evt.cancelBubble = true;
// create menus only if key items are supported
function initMenus( ) {
    if (document.getElementById && document.styleSheets) {
        setTimeout("makeMenus( )", 5);

Scripts begin with one global variable declaration, menuReady, that is ultimately used as a flag to let other functions know when the menus are available for animation. Next is code for precaching all menu button images in two states (á là Recipe 12.1). A utility function, getElementStyle( ), is a variation of the function from Recipe 11.12, which this script uses to keep menu item font sizes in sync with user-selected font sizes in Mozilla-based browsers.

Because browser security restrictions (at least in IE 6 and Netscape 6 and 7) prevent scripts from reading rule property values of style sheets, the script includes a global object that replicates some key style sheet values that the scripts use for help with menu positioning and sizing. You can get these values from the style sheet settings.

Next is the creation of objects (inside an array called menus) that contain vital menu details needed later when they are built. Each object has five properties, which are described in more detail later.

Scripts for hiding and showing the menus frequently require that a menu's reference be capable of pointing to the swappable image at the top of the menu, and vice versa. To speed this process along (i.e., to avoid looping through all of the menu's array items in search of properties that match either the image or menu IDs), it is more convenient during initialization to create a one time, simulated hash table (in the makeHashes( ) function), whose string index values consist of both the image and menu element IDs (see Recipe 3.9). The result is a hash table that has two pointers to each menus array entry—one for the image ID and one for the menu ID. Another function invoked during initialization, assignLabelEvents( ), assigns the mouse rollover event handlers to the image elements at the top of each menu.

The biggest function of the recipe, makeMenus( ), assembles the menu elements, using W3C DOM node creation syntax. This routine is invoked at initialization time and depends on the menus array, defined earlier, to help populate each menu with the text and link for each menu item.

There are two rollover concerns for this application: the menu bar image swapping and the display of the menus. While their actions are different, the actions work with each other. But first, some support code to do the dirty work is needed. Because of the interaction between menu bar image and menus, a setTimeout( ) timer is used to assist in cleaning up menus that are no longer necessary. The timer identifier (created when setTimeout( ) is invoked) is preserved as a global variable called timer.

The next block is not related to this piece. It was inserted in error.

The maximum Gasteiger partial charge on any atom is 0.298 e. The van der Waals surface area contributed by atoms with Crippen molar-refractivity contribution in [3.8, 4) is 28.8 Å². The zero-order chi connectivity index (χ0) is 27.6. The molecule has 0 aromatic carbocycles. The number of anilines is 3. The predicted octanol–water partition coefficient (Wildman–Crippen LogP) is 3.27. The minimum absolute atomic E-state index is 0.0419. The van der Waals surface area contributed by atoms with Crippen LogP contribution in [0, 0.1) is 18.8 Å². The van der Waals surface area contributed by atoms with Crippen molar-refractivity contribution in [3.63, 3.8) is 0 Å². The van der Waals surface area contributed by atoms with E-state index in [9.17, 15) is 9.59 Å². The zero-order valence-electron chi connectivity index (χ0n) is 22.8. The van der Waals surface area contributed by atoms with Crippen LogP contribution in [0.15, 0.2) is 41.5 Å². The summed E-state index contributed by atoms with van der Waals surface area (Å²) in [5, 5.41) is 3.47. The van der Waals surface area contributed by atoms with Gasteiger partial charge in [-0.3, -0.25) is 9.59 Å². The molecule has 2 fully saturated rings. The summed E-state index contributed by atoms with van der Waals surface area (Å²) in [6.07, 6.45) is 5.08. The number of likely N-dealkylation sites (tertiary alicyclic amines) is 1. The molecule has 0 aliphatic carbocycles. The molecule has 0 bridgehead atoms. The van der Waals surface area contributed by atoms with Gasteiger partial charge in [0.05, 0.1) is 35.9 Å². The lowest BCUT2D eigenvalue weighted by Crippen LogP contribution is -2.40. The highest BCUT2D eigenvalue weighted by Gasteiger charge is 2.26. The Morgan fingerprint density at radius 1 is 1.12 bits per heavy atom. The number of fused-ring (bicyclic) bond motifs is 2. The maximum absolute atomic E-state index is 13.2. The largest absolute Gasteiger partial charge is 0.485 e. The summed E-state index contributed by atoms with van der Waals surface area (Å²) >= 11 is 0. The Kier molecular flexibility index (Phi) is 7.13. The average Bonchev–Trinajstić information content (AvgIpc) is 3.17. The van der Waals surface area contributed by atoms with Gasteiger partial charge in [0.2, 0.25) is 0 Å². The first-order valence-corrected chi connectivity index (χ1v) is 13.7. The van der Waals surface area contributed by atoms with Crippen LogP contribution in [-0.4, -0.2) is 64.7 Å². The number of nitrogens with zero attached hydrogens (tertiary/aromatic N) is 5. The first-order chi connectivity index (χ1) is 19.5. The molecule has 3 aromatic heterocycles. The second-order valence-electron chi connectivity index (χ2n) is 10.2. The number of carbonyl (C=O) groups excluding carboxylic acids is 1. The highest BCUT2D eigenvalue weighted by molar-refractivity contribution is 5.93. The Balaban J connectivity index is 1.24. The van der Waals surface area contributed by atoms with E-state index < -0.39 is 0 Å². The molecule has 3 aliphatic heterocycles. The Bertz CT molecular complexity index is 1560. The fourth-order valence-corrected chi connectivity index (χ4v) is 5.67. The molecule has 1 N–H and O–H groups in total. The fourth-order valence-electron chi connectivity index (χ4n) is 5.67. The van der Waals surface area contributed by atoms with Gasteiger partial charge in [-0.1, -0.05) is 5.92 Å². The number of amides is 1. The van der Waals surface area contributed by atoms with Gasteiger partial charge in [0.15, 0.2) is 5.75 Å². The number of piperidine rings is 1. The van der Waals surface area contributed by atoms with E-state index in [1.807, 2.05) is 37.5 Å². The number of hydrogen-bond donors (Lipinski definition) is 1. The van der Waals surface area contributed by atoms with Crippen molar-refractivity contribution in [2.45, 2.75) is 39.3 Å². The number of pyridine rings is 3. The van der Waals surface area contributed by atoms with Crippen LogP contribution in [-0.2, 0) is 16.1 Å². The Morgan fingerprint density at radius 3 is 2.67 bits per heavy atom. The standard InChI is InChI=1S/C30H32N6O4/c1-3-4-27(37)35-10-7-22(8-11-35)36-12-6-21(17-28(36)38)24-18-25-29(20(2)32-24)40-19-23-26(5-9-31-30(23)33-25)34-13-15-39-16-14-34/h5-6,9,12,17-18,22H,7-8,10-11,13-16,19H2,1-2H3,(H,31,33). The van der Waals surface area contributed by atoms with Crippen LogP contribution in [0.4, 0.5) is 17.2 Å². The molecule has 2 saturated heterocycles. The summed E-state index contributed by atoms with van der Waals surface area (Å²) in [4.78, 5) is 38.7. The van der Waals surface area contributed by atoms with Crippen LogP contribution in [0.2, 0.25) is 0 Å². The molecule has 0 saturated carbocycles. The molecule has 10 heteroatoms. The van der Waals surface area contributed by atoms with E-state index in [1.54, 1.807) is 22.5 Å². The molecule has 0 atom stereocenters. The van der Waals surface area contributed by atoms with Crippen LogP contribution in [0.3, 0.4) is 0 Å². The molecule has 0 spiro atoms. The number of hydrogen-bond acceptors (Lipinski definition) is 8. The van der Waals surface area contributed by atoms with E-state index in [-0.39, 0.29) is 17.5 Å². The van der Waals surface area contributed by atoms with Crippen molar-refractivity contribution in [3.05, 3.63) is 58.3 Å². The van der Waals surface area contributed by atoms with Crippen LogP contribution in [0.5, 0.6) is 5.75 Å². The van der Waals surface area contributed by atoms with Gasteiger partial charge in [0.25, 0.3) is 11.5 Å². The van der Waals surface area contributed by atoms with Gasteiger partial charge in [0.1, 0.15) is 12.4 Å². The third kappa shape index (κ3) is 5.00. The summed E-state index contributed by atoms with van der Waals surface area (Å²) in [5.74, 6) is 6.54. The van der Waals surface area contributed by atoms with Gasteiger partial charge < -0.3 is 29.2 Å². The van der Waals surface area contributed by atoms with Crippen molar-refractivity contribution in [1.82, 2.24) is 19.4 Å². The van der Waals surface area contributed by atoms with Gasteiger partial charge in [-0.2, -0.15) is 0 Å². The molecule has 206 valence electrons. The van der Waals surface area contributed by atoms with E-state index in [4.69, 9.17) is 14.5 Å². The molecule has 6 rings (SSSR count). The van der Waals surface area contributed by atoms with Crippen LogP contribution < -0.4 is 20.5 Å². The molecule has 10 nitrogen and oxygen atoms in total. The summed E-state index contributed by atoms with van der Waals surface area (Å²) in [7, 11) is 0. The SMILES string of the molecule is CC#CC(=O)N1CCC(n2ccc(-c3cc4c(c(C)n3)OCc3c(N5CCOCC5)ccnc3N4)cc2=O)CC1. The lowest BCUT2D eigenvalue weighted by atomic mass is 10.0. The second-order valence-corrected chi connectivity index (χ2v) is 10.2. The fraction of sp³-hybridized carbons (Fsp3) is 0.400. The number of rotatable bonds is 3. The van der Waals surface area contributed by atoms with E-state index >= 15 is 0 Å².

You can't just hide the menu when a mouseout event occurs in one of the menu bar images, since the mouse may be headed to the currently displayed menu and you want that menu to remain in place. To assist with this task is the keepMenu( ) function, which cancels a timer set in the requestHide( ) function, and thus makes sure the menu stays visible.

A related function, cancelAll( ), which is invoked by an onunload event handler, guards against potential problems (particularly in Netscape 6 and later) in states between page loadings, while the cursor may still be rolling around a swappable image. Global variables are in transient states and may be valid when a function begins, but be gone by the time the value is needed. The cancelAll( ) function puts the page in a quiet state during the transition.

All mouseout events from the menu bar and menus start the 1/4-second delay clock ticking in the requestHide( ) function. If the timer is still valid in 1/4 second, the hideMenus( ) function runs. The hideMenus( ) function performs a blanket restoration of menu bar images and menu display.

A separate positioning function, positionMenu( ), is invoked before any menu is displayed. Therefore, if the menu bar changes position on the page (perhaps due to dynamic content or a resized browser window), the menu is displayed correctly with respect to the menu title image.

Invoked by all mouseover events in menu bar images and menu components, the showMenu( ) function turns off the timer so that any pending hideMenu( ) call won't occur. Then it immediately hides all menus (rather than waiting for the timer) and shows the menu div element whose ID is accessed from the menus array (index passed as a parameter) elemId property.

As the user rolls the mouse pointer over items within a displayed menu, the mouseover and mouseout events trigger style sheet changes to the entries (by changing the element's class assignment in the toggleHighlight( ) function). In the case of a mouseover, the keepMenu( ) function fires to make sure any pending menu hiding gets cancelled. For a mouseout, the hide request is made, in case the mouseout motion is toward some other region on the page.

The swap( ) function, invoked by the mouse event handlers of the menu bar images, is the main trigger to display a drop-down menu. In response to a mouseover event, the menu is displayed, and the menu bar image changes to the highlighted version. For a mouseout event, a hide request is made. If the hide timer isn't cancelled in time, the menu disappears and the menu bar image returns to its default image.